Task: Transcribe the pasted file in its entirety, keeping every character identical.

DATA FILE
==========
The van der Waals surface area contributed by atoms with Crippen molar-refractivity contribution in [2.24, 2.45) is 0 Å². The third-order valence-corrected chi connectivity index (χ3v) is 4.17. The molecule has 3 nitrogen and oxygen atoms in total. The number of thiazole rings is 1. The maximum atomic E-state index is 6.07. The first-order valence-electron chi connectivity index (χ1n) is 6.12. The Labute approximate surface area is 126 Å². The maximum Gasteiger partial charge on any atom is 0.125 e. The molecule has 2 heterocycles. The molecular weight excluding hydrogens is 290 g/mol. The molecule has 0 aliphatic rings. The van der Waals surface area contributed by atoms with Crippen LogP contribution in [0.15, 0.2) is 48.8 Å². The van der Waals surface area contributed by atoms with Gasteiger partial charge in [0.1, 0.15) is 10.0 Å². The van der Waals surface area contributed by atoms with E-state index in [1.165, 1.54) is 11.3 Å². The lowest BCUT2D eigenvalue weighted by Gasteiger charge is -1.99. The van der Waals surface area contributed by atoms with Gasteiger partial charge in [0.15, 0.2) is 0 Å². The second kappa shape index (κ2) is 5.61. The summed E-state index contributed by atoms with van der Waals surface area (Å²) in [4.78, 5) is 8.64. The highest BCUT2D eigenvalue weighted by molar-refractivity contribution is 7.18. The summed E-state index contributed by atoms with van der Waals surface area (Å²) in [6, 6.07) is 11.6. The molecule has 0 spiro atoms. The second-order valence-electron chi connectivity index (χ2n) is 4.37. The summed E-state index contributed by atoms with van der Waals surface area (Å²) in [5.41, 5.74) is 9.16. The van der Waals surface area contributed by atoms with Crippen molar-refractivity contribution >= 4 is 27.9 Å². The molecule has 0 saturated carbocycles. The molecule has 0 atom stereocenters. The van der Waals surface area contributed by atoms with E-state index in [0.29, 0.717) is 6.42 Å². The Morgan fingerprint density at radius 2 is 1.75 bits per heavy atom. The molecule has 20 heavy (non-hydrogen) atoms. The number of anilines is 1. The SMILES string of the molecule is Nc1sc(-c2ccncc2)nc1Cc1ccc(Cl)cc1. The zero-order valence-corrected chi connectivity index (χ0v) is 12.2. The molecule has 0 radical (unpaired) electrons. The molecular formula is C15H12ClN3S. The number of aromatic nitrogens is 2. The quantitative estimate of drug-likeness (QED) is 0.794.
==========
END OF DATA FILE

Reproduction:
The van der Waals surface area contributed by atoms with Crippen molar-refractivity contribution in [2.24, 2.45) is 0 Å². The third-order valence-corrected chi connectivity index (χ3v) is 4.17. The molecule has 3 nitrogen and oxygen atoms in total. The number of thiazole rings is 1. The maximum atomic E-state index is 6.07. The first-order valence-electron chi connectivity index (χ1n) is 6.12. The Labute approximate surface area is 126 Å². The maximum Gasteiger partial charge on any atom is 0.125 e. The molecule has 2 heterocycles. The molecular weight excluding hydrogens is 290 g/mol. The molecule has 0 aliphatic rings. The van der Waals surface area contributed by atoms with Crippen LogP contribution in [0.15, 0.2) is 48.8 Å². The van der Waals surface area contributed by atoms with Gasteiger partial charge in [0.1, 0.15) is 10.0 Å². The van der Waals surface area contributed by atoms with E-state index in [1.165, 1.54) is 11.3 Å². The lowest BCUT2D eigenvalue weighted by Gasteiger charge is -1.99. The van der Waals surface area contributed by atoms with Gasteiger partial charge in [0.15, 0.2) is 0 Å². The second kappa shape index (κ2) is 5.61. The summed E-state index contributed by atoms with van der Waals surface area (Å²) in [4.78, 5) is 8.64. The highest BCUT2D eigenvalue weighted by molar-refractivity contribution is 7.18. The summed E-state index contributed by atoms with van der Waals surface area (Å²) in [6, 6.07) is 11.6. The molecule has 0 spiro atoms. The second-order valence-electron chi connectivity index (χ2n) is 4.37. The summed E-state index contributed by atoms with van der Waals surface area (Å²) in [5.41, 5.74) is 9.16. The van der Waals surface area contributed by atoms with Crippen molar-refractivity contribution >= 4 is 27.9 Å². The molecule has 0 saturated carbocycles. The molecule has 0 atom stereocenters. The van der Waals surface area contributed by atoms with E-state index in [0.29, 0.717) is 6.42 Å². The Morgan fingerprint density at radius 2 is 1.75 bits per heavy atom. The molecule has 20 heavy (non-hydrogen) atoms. The number of anilines is 1. The SMILES string of the molecule is Nc1sc(-c2ccncc2)nc1Cc1ccc(Cl)cc1. The zero-order valence-corrected chi connectivity index (χ0v) is 12.2. The molecule has 0 radical (unpaired) electrons. The molecular formula is C15H12ClN3S. The number of aromatic nitrogens is 2. The quantitative estimate of drug-likeness (QED) is 0.794.